The lights are on
Mobile games are growing more sophisticated and engaging, but many developers need to alter their monetization approach if they want to appeal to dedicated gamers.
A few months back, my wife and I spent a weekend shopping for a new car. We’d already narrowed our selection down to a few choices, so it was time to go do some test driving and make a final decision. One of our top choices brought us into a local dealership, where we were greeted the moment we stepped through the big glass doors by Tom, the overly friendly salesman. For the next 20 minutes, Tom pulled out every sales trick in the book, up to and including the special deals that would be ending in the next 24 hours. He told us about all the nifty extras that could be ours for a limited time. We ended up leaving, frustrated, and confident that this car was not for us.
Mobile game developers have made great strides forward in design in recent years, crafting some of the most intriguing and addictive gaming experiences on any platform. A variation on the familiar adage has held; build great games, and gamers will come. Look around the Game Informer office in the last two years, and you’ll see a fundamental shift as players who once swore off mobile gaming are now embracing its many facets right alongside our love of big console and PC games. In this regard, I’m confident we’re a microcosm of the wider gaming community. However, even as this player base of dedicated gamers has begun to make the shift, one dilemma holds many of us back from truly falling in love with a lot of the available titles. Like my interactions with Tom at the car dealership, we’re tired of being sold to, manipulated, and disrupted so that we’ll spend money. My message to developers; if you want to attract longtime gamers like myself, then just let me buy your complete game, and let it speak for itself. When a game is good, I’m happy to pay money for it so I can experience it to its fullest extent. But pull me out of your game with constant appeals for money, and I’m going to play elsewhere.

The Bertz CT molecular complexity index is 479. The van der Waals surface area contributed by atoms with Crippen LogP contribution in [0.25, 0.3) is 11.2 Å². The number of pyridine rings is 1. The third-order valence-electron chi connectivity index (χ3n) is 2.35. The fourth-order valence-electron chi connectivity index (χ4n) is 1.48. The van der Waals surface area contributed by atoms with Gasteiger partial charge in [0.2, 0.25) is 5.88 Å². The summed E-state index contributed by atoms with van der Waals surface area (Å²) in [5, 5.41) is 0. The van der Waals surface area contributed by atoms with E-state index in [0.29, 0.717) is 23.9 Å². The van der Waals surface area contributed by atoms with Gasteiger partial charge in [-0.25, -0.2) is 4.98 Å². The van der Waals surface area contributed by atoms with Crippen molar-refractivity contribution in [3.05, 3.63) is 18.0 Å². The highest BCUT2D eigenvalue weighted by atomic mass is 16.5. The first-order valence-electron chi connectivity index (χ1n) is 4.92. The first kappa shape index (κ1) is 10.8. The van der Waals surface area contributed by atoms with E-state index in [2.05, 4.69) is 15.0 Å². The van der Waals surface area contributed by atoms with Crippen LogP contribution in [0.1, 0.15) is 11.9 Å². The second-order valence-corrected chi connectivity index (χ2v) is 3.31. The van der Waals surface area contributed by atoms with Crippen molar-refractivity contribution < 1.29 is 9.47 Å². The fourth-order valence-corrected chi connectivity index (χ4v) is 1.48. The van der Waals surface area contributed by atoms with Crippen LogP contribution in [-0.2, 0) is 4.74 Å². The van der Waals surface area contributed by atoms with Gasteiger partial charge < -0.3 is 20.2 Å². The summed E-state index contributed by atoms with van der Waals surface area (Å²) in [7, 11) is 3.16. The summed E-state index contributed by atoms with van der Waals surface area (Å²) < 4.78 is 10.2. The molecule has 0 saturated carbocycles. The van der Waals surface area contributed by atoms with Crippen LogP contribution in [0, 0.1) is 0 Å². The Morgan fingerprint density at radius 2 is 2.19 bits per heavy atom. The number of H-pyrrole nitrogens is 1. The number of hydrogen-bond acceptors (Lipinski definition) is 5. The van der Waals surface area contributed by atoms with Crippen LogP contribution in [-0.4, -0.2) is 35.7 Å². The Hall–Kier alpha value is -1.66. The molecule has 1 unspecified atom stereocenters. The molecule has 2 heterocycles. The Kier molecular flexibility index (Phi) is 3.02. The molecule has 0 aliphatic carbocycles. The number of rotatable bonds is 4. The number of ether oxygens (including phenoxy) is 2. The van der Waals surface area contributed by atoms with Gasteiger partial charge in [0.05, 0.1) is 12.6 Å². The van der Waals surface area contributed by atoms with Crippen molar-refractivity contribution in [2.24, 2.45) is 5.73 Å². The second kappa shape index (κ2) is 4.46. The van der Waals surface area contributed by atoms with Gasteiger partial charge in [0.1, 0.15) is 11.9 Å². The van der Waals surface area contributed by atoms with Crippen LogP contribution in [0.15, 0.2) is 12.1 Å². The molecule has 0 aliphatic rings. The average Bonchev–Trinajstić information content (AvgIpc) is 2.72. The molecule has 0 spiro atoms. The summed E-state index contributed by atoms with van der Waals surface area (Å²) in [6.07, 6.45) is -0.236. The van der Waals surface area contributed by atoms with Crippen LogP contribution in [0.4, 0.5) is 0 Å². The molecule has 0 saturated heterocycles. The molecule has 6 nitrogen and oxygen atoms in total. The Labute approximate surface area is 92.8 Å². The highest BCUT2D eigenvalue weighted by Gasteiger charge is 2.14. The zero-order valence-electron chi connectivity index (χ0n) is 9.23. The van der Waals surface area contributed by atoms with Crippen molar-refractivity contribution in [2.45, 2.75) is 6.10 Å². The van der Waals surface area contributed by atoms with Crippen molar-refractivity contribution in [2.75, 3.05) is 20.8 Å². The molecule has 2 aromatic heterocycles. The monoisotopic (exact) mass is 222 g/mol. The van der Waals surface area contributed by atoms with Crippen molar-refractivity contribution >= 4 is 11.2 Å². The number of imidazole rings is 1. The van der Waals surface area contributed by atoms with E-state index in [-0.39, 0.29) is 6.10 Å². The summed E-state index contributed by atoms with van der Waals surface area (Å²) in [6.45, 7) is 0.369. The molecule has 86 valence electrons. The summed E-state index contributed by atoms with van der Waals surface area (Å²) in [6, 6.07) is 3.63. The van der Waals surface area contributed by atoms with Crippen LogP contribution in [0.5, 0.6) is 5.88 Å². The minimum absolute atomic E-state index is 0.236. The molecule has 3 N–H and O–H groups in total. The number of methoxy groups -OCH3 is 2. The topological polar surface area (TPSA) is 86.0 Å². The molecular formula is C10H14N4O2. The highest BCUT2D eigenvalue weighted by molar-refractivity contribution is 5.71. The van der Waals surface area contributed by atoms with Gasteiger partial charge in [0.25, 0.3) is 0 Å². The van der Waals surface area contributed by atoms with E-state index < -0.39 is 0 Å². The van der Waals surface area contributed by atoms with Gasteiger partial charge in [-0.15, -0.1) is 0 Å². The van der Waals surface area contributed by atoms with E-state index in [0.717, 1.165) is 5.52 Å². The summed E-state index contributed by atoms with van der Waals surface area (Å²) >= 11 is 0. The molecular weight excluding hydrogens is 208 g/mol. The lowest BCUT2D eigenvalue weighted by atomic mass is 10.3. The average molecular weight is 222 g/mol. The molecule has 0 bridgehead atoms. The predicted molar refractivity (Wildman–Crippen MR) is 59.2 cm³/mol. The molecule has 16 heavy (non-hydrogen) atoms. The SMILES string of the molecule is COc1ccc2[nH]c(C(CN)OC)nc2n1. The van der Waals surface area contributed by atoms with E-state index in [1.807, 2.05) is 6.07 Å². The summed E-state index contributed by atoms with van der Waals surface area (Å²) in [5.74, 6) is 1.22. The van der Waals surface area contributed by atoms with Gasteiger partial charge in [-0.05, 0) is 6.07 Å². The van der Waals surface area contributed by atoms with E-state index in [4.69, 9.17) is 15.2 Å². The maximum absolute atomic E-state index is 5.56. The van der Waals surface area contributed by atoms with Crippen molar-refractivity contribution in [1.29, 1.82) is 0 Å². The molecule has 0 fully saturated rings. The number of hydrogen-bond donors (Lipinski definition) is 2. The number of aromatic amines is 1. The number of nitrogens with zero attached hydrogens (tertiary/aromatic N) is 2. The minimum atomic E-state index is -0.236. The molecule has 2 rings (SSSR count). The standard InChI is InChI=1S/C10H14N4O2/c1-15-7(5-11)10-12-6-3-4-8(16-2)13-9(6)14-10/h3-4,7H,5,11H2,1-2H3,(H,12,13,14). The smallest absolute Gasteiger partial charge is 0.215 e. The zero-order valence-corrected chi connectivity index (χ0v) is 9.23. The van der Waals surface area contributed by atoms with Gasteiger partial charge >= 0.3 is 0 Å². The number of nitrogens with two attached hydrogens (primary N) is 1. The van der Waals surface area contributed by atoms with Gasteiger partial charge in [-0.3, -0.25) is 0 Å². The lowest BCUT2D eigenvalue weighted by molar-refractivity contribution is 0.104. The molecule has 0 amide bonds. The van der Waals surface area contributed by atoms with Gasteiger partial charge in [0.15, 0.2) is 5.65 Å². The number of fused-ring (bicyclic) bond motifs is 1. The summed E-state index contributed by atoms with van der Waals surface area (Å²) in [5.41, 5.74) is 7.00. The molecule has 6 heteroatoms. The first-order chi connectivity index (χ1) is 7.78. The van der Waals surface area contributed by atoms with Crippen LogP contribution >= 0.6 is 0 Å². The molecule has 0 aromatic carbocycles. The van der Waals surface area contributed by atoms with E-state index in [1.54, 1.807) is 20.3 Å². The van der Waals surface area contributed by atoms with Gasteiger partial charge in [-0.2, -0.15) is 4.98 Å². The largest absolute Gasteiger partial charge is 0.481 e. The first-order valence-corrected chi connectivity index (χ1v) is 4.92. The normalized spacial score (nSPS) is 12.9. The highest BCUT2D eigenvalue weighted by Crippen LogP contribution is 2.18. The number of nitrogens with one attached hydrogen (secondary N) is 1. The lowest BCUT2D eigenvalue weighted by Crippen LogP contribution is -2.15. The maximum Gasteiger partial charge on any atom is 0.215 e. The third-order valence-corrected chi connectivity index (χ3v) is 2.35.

I’m not railing against everything connected to free games or microtransactions; I love the way many free-to-play mobile games in recent years have drawn new players into the gaming fold, even if I have some significant problems about the way microtransactions are often implemented in games. Nor do I begrudge any hard working developer or publisher the choice to charge money for their game. Today, I’m speaking purely of my personal experience as a longtime gamer, and the frustration at the way many games try to manipulate me to spend more cash, only to ultimately alienate me and send me running back to my console.
For me to fully enjoy a game, I want to experience its full scope. I want to see the way the different systems interact with one another, and I want my game to be balanced and tailored for the best possible experience. I want access to the best weapons and upgrades that the game has to offer, and I want the developers to have taken the time to consider how long I should have to work to get those improvements. I want a natural arc of difficulty that keeps me engaged throughout the gaming experience, not an absurdly simple opening followed by a brutal difficulty spike a few hours in. These are all features I’m willing to pay for from the start. And yet, I can’t count the number of mobile games I’ve played in the last three years that throw all of those things out the window, instead demanding constant influxes of cash just so the game can remain fun – usually at the cost of good design structure.
Mobile gaming seminars have repeatedly articulated the way many games succeed financially with 95 percent of the audience never paying money, but high-spending “whales” purchasing hundreds of dollars of microtransactions, and thereby supporting the game. I believe the assertion that this is a model for short-term success. But I don’t think it’s a very good one, and I think other approaches engender greater trust and longer term commitment from players.